(Movie: Lifetime, Sat. Jan. 24, 9 p.m.)
Filmed in Detroit by Once Upon a Time Films in association with Permut Presentations and Sladek Taaffe Prods. Executive producers, Stanley M. Brooks, David Permut, Daniel Sladek, Chris Taaffe; producer, Damian Ganczewski; co-producers, Steve Longi, Silvio Muraglia, David Steinberg, Mary Griffith, Leroy Aarons; director, Russell Mulcahy; writer, Katie Ford, based on the book by Aarons; camera, Thorn Best; production designer, Garreth Stover; editor, Victor Du Bois; music, Christopher Ward; casting, Shana Landsberg. 120 MIN.
Mary Griffith Sigourney Weaver Bob Griffith Henry Czerny Bobby Griffith Ryan Kelley Ed Griffith Austin Nichols Joy Griffith Carly Schroeder Nancy Griffith Shannon Eagan David Scott Bailey Jeanette Rebecca Louise Miller Betty Lambert Susan Ruttan Reverend Whitsell Dan Butler
Sigourney Weaver's TV movie debut proves worth the wait as Lifetime's fact-based "Prayers for Bobby" revisits ground similar to that broken nearly 25 years ago by the AIDS-themed "An Early Frost" and -thanks to enduring religious-based bigotry toward gays--still feels fresh and poignant. Lifetime doesn't often aim this high with its made-fors, yet aside from some minor questionable stylistic choices by director Russell Mulcahy, this message movie proves powerful without being unduly preachy.
The year is 1979, and Mary Griffith (Weaver) has what looks to be a family plucked from a Norman Rockwell painting, until teenage son Bobby (Ryan Kelley, simply terrific) confides to his brother ("John From Cincinnati's" Austin Nichols) that he dreams of boys, not girls. Refusing to accept that her son is gay, the God-fearing Mary begins a campaign to "cure" him--posting passages of scripture on his bathroom mirror and forcing him into uncomfortable therapy sessions.
"There's no doubt in my mind that God can handle this," she announces to her husband (Henry Czerny), who's mostly a passive observer aside from dragging Bobby along on a camping trip, presumably to help butch him up.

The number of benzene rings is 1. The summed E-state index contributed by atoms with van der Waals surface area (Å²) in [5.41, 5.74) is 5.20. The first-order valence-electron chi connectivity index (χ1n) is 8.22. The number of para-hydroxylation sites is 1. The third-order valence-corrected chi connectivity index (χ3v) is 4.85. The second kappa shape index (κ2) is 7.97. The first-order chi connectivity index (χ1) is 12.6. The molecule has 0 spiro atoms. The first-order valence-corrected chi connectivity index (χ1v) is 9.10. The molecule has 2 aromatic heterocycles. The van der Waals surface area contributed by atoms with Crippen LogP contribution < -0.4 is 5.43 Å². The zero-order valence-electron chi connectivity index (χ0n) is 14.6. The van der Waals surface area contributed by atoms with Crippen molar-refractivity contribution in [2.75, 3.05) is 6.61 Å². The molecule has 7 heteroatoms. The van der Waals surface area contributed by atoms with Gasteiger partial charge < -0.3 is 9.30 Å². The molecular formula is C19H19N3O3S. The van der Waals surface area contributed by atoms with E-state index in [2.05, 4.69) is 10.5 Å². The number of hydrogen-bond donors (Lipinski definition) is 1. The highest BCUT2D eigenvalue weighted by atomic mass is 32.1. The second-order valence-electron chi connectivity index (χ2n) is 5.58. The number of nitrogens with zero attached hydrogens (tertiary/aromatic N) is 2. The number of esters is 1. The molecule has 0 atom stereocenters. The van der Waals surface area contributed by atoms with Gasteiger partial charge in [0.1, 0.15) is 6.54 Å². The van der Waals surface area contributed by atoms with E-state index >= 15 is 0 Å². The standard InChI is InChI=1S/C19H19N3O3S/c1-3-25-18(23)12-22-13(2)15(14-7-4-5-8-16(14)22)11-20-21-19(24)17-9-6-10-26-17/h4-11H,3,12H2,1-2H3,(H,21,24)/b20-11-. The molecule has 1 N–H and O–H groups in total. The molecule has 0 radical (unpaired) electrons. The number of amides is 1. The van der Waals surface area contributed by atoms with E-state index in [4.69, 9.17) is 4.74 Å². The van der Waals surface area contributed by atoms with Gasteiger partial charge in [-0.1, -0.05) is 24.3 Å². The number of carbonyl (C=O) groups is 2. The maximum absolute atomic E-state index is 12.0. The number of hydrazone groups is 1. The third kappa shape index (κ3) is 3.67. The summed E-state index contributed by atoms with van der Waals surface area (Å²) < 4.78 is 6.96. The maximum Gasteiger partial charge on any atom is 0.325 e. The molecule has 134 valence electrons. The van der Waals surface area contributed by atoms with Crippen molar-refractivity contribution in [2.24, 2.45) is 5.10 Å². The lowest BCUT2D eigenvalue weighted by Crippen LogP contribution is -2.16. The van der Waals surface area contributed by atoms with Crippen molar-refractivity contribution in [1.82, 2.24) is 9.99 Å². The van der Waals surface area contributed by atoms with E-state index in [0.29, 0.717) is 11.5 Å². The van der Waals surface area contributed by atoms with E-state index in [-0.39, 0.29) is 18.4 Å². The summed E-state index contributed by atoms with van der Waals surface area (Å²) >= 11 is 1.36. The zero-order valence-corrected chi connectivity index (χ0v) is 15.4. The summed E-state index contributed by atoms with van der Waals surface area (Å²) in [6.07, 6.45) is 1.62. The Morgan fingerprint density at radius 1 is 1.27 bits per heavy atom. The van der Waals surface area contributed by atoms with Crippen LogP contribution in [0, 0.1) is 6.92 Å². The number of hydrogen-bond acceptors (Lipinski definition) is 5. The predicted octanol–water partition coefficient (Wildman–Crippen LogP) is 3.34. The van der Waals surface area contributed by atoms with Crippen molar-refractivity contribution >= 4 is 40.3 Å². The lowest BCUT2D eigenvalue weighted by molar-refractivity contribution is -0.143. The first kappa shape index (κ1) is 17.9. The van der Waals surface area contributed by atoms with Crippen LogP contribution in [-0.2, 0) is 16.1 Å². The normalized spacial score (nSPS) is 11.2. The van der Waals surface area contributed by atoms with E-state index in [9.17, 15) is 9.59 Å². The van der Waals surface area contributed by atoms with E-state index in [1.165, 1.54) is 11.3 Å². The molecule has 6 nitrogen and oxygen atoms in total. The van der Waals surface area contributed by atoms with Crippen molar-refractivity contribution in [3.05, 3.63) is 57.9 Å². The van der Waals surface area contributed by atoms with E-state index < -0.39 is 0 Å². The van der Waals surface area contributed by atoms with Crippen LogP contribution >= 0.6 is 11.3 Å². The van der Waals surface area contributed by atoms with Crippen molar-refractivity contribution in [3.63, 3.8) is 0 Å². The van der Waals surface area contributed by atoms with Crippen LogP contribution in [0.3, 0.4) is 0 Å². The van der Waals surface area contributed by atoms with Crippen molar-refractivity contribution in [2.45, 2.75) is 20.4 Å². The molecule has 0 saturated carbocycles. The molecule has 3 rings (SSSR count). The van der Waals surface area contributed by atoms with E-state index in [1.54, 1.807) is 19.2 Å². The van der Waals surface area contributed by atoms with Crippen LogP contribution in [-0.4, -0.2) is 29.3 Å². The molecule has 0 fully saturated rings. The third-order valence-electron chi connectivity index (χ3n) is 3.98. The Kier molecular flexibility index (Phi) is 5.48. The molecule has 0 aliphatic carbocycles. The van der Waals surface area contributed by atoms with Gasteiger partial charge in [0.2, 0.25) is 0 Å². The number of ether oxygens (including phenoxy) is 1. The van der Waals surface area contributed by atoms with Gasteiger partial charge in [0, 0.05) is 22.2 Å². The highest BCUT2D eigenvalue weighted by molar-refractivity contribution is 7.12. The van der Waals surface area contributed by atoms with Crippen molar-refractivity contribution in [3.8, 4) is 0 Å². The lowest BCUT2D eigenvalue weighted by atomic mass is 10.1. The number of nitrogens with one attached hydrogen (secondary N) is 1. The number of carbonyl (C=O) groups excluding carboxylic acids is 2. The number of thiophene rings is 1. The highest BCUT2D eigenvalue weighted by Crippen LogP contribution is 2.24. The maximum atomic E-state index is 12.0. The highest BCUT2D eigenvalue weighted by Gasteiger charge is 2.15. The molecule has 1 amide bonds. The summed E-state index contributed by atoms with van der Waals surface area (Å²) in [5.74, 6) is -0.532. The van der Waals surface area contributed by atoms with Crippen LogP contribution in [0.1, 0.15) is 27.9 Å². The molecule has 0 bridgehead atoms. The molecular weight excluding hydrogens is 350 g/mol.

So it goes until Bobby--in an act of pain and desperation -flings himself off a freeway over pass at the age of 20. What follows is Mary's spiritual quest to understand what transpired--a tormented, tear-stained journey for which three hankies won't be nearly enough.
Beautifully adapted by writer Katie Ford from Leroy Aarons' book, the movie takes sentiments that have doubtless been expressed by children to parents countless times--"Why would I choose this?" an exasperated Bobby pleads to his mother--and sharpens the edges of the dialogue to unleash the heartbreak within. That's largely due to the fine performances, which zero in on the characters' shared suffering, frustration and confusion.
Mulcahy does indulge in a few unnecessary flourishes--he uses what are essentially camera tricks to accentuate Bobby's emotional distress, and one extended speech is delivered directly into the camera. Yet these amount to quibbles in what's otherwise a class act. The movie tackles its subject matter with the sort of uncompromising passion not readily associated with Lifetime titles like last year's "Sex and Lies in Sin City: The Ted Binion Scandal."
The common thread among Lifetime's disparate movies is that they pivot on a recognizable actress in a central role. In Weaver, "Prayers for Bobby" has a leading lady whose prayers for a part worthy of her talents have been forcefully answered.